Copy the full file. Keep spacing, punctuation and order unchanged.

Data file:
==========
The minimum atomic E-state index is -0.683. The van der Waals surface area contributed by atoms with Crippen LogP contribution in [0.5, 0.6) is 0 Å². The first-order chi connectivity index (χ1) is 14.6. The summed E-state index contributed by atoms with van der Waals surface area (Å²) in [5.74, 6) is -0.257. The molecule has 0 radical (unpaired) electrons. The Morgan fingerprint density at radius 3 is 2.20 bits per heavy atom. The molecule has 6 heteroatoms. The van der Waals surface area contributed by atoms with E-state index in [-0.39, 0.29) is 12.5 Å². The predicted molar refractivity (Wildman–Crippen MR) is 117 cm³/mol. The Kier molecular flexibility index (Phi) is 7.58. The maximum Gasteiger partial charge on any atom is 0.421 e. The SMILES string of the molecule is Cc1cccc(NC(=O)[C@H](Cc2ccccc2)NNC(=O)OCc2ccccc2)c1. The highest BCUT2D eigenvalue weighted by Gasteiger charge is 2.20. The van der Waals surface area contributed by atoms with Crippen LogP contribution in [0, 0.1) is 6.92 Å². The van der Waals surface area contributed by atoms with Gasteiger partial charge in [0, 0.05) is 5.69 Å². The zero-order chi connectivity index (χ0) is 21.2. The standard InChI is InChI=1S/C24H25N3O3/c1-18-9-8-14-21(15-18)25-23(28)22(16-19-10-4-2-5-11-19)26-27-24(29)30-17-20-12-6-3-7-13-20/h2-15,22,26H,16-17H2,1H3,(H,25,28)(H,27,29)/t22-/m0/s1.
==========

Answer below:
The minimum atomic E-state index is -0.683. The van der Waals surface area contributed by atoms with Crippen LogP contribution in [0.5, 0.6) is 0 Å². The first-order chi connectivity index (χ1) is 14.6. The summed E-state index contributed by atoms with van der Waals surface area (Å²) in [5.74, 6) is -0.257. The molecule has 0 radical (unpaired) electrons. The Morgan fingerprint density at radius 3 is 2.20 bits per heavy atom. The molecule has 6 heteroatoms. The van der Waals surface area contributed by atoms with E-state index in [-0.39, 0.29) is 12.5 Å². The predicted molar refractivity (Wildman–Crippen MR) is 117 cm³/mol. The Kier molecular flexibility index (Phi) is 7.58. The maximum Gasteiger partial charge on any atom is 0.421 e. The SMILES string of the molecule is Cc1cccc(NC(=O)[C@H](Cc2ccccc2)NNC(=O)OCc2ccccc2)c1. The highest BCUT2D eigenvalue weighted by Gasteiger charge is 2.20. The van der Waals surface area contributed by atoms with Crippen LogP contribution in [0, 0.1) is 6.92 Å². The van der Waals surface area contributed by atoms with Gasteiger partial charge in [0, 0.05) is 5.69 Å². The zero-order chi connectivity index (χ0) is 21.2. The standard InChI is InChI=1S/C24H25N3O3/c1-18-9-8-14-21(15-18)25-23(28)22(16-19-10-4-2-5-11-19)26-27-24(29)30-17-20-12-6-3-7-13-20/h2-15,22,26H,16-17H2,1H3,(H,25,28)(H,27,29)/t22-/m0/s1.